THRIVING Inverell business Boss Engineering is putting on another 28 staff, helped by an injection of $495,000 from the state’s Murray Darling Basin Economic Diversification Program.
The agricultural implement manufacturer will put particular emphasis on training and employing local people, including the disabled and disadvantaged youth, as it expands its business into new States, and starts trials of its machines in Europe.
“Anyone who thinks manufacturing in the regions has disappeared needs to visit Boss,” said Northern Tablelands MP Adam Marshall during a visit to the firm this week.
“The company is only eight years old, and sited in a town that is seldom identified with industry, but through intelligence, hard work and a customer focus its directors have put Boss Engineering on the map as a leading manufacturer in a space with serious national and international competition.”
The $495,000 grant, part of a program to offset the economic effects of the Murray Darling Basin Plan, will help Boss expand sales of its highly regarded agricultural implements into Victoria, South Australia and Western Australia.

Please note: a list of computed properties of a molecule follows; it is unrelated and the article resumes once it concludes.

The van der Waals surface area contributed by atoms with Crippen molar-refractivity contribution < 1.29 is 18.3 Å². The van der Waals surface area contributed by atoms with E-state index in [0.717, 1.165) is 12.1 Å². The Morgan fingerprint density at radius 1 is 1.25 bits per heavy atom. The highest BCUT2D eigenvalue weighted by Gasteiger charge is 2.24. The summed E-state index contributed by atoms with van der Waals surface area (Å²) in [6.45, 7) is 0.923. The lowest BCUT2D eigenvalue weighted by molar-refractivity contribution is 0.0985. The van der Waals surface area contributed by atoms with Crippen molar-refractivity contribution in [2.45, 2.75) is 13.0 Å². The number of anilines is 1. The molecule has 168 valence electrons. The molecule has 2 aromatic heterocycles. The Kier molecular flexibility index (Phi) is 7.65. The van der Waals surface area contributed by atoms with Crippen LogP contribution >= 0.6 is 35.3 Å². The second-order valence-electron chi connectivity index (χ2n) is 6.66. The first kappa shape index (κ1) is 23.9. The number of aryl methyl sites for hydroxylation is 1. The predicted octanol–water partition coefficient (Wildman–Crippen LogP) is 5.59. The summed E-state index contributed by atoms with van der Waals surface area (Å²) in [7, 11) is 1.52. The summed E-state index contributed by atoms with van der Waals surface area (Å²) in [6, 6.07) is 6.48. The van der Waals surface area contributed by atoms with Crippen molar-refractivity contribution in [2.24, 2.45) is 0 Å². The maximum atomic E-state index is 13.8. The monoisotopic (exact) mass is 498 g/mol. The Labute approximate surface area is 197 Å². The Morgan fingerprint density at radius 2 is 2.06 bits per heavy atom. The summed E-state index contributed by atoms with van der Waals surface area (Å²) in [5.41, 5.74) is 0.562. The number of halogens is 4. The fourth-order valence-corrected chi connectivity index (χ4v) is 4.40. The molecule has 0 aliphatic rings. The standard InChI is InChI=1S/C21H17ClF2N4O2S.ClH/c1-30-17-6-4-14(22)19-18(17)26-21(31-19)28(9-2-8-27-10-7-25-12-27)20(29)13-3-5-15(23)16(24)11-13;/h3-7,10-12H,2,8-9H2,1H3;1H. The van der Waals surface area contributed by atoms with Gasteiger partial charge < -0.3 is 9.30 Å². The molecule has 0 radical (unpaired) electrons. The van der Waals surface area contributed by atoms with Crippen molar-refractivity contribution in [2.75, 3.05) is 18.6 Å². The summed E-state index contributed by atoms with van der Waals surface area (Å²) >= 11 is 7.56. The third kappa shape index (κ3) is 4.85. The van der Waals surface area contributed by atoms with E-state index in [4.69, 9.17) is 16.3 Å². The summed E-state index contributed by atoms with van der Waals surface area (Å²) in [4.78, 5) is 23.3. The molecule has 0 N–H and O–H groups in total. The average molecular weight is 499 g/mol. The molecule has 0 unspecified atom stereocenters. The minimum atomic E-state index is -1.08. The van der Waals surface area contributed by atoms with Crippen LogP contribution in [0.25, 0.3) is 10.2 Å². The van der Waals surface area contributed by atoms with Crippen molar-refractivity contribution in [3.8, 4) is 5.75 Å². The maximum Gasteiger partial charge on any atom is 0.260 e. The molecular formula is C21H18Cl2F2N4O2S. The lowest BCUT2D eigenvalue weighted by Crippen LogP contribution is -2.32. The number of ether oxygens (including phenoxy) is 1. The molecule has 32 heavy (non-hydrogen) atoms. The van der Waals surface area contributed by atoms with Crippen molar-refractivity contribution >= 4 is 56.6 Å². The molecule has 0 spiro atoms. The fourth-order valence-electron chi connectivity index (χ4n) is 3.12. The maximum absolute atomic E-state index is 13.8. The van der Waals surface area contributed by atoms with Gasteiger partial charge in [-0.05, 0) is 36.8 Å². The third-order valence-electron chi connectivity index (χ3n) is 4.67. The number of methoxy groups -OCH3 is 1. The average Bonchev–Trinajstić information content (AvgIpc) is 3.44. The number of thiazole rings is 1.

“We wouldn’t have been able to handle this expansion on our own,” said Boss director Dan Ryan.
“We’ve been talking about it for a long time, but we’ve got the rest of the business to worry about. In this business, you always have to put a lot of cash out before you get a lot of cash back, so it’s difficult to grow.”
Mr Marshall said that Boss was the ideal business for a regional centre.
“It has an entrepreneurial outlook, looks after its customers, and looks after the town. These qualities are important to any business, but they matter to a much higher degree in the bush, where the town is dependent on the success of the business, and the business is dependent on the town.”